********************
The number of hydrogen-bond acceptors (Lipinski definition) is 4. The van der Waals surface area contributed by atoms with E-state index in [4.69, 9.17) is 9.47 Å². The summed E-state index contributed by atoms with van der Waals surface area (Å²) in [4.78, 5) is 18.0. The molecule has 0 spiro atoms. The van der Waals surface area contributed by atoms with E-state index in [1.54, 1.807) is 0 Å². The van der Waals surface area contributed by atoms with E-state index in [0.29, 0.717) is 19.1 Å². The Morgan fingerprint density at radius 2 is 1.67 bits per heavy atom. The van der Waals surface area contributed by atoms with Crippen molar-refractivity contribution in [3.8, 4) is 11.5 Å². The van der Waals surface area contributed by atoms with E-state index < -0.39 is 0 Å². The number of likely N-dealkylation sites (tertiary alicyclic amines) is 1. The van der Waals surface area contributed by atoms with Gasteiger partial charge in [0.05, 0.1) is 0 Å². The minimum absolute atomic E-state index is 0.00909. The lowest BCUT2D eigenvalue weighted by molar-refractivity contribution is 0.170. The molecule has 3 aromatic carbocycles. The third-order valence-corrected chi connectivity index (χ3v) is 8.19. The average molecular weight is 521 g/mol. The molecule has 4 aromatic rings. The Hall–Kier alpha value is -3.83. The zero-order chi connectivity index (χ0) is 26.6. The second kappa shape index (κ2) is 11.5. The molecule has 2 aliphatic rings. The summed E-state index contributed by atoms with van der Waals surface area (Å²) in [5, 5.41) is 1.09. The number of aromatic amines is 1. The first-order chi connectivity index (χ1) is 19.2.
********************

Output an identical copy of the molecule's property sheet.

The number of hydrogen-bond acceptors (Lipinski definition) is 4. The van der Waals surface area contributed by atoms with E-state index in [4.69, 9.17) is 9.47 Å². The summed E-state index contributed by atoms with van der Waals surface area (Å²) in [4.78, 5) is 18.0. The molecule has 0 spiro atoms. The van der Waals surface area contributed by atoms with E-state index in [1.54, 1.807) is 0 Å². The van der Waals surface area contributed by atoms with E-state index in [0.29, 0.717) is 19.1 Å². The Morgan fingerprint density at radius 2 is 1.67 bits per heavy atom. The van der Waals surface area contributed by atoms with Crippen molar-refractivity contribution in [3.8, 4) is 11.5 Å². The van der Waals surface area contributed by atoms with E-state index < -0.39 is 0 Å². The number of likely N-dealkylation sites (tertiary alicyclic amines) is 1. The van der Waals surface area contributed by atoms with Gasteiger partial charge in [0.05, 0.1) is 0 Å². The minimum absolute atomic E-state index is 0.00909. The lowest BCUT2D eigenvalue weighted by molar-refractivity contribution is 0.170. The molecule has 3 aromatic carbocycles. The third-order valence-corrected chi connectivity index (χ3v) is 8.19. The average molecular weight is 521 g/mol. The molecule has 4 aromatic rings. The Hall–Kier alpha value is -3.83. The zero-order chi connectivity index (χ0) is 26.6. The second kappa shape index (κ2) is 11.5. The molecule has 2 aliphatic rings. The summed E-state index contributed by atoms with van der Waals surface area (Å²) in [5, 5.41) is 1.09. The number of aromatic amines is 1. The first-order chi connectivity index (χ1) is 19.2.